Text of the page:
A comparative examination of the political systems of selected economically developed nations.
This course is numbered as PLSC 3321: Comparative Politics. The catalog provides this description of the course: A comparative examination of the political system of selected economically developed nations. And while the catalog is certainly correct, it is slightly more complicated than the catalog description.
This course is numbered PLSC 3321: Introduction to Comparative Politics. It is an upper level course in political science that fulfills 3 hours of credit for political science majors and minors. It serves as the department of political science’s introduction to one of the three main sub-fields in political science. Many students may have already taken Introduction to International Relations which is a
similar introductory course in that particular sub-field. In comparative politics, the focus is on the development of comparative politics through an institutional approach. Once students have a clearer grasp of comparative politics through an institutional perspective, the transition to certain subtopics such as democratization, political economy, pork barrel politics and area studies such as Latin American Politics, East Asian Politics, The Politics of Western Europe, and the Politics of Japan will be less rocky.
Also, in this course, students will be exposed to some of the main methodological conventions in comparative politics. This does not mean that all students will have a firm grasp of empirical and formal modeling, but students will be exposed to the conventions so they may grasp the findings and implications of research in political science. This course will discuss the following topics: methodology in comparative politics (in a conceptual not mathematical context), Comparative Democratization, Rational Choice Institutionalism, Electoral Systems, Political Institutions, Political Culture and Civil Society, Distributive Politics, and Comparative Political Economy. This course requires a considerable amount of reading and writing.
Course Credits: 3
Prerequisites: There are no prerequisites for this course. However, it would be useful for students to have taken PLSC 3301 or 3302 prior or concurrently with this course. It will help aid the transition into scientific explanations of politics. Also, students should have an openness to basic mathematical concepts. Additionally, students should expect to spend roughly 6 hours a week in the course. This is just an estimate as some students may complete the work in less or more time; it depends on the student.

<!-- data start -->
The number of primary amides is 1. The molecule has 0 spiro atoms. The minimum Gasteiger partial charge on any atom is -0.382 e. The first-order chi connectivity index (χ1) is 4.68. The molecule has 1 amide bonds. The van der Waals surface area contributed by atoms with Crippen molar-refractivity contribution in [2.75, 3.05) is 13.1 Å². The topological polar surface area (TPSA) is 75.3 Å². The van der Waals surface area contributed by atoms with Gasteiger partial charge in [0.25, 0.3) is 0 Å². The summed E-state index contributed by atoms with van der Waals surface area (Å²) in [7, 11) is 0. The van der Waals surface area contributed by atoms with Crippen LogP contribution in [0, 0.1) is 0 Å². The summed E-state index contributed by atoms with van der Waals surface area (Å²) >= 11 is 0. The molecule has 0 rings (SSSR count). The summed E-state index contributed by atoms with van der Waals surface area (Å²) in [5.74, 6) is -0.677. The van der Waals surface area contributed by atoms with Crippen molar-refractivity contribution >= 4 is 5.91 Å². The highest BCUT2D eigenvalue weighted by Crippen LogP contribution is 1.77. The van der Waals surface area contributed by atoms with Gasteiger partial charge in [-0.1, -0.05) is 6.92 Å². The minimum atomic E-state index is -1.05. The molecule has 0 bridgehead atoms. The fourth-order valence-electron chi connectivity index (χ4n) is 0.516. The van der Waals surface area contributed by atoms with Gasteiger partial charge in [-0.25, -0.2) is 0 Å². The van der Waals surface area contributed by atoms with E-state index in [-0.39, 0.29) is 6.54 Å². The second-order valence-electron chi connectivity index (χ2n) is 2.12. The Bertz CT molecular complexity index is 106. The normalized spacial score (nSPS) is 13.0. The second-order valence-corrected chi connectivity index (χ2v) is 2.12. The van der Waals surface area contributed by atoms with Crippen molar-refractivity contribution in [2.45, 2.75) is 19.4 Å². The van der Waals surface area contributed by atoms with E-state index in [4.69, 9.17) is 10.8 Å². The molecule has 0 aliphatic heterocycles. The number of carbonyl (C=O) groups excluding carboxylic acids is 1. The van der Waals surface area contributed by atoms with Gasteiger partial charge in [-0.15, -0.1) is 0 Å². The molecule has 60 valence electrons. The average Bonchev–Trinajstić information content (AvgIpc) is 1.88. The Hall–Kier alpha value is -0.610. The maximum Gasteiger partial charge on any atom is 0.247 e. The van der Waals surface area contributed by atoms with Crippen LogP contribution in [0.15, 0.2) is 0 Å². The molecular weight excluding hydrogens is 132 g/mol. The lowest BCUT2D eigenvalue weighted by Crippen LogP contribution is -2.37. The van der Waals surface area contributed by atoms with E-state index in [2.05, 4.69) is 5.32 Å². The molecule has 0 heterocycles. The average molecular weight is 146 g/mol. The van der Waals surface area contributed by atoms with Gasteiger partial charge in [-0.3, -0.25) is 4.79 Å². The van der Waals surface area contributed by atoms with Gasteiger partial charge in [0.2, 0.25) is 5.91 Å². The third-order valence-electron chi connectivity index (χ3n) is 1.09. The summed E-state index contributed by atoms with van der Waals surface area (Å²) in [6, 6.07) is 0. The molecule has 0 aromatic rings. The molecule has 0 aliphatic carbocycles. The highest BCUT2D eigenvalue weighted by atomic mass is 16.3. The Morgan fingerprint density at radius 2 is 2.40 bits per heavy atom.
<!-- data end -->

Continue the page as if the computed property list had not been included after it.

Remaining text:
Student Learning Outcomes
State and explain the scientific method
- Differentiate between Most Similar and Most Different Systems Designs. Understand and explain arguments, premises, conclusions.
- Understand and explain the concepts of exit. loyalty, and voice from Albert Hirschman’s Responses to Decline in Firms, Organizations and States. Produce some examples of citizens may express exit, loyalty and voice in public life.
- Define and explain the concepts of a game, strategy, and Nash equilibrium in the context of formal modeling.
- Identify and explain the difference between extensive and normal form games.
- Define and explain the concept of a Subgame Perfect Nash Equilibrium.
- Explain and identify the functions and limitations of the state.
- Explain and understand the premises of the Prisoner’s Dilemma.
- Calculate the conditions under which an individual and the state may enter a social contract.
- Identify, explain, and list predatory state functions
- Explain and understand Classic Modernization Theory.
- State the empirical relationship between wealth and democracy.
- Explain and deduce quasi-rents.
- Understand and explain the resource curse.
- Understand and explain the difference between Primordialist and Constructivist formulations of culture.
- Explain various hypotheses regarding the relationship between religion, democratic transitions and democratic survival.
- Identify and restate the common theoretical reasons democracy should be linked to economic growth.
- Identify and deduce why authoritarian regimes may have advantages in terms of economic growth.
- Understand, restate, and explain the differences between monarchies, military juntas, and civilian dictatorships.
- Understand the implications of the assumptions in Selectorate Theory.
- Graph the spatial relationship between the Size of Selectorate (S), Winning Coalition (W), and regime type.
- Analyze the importance of the distribution tax rates, public and private goods in retaining power.
- Analyze and deduce the weaknesses in Selectorate Theory.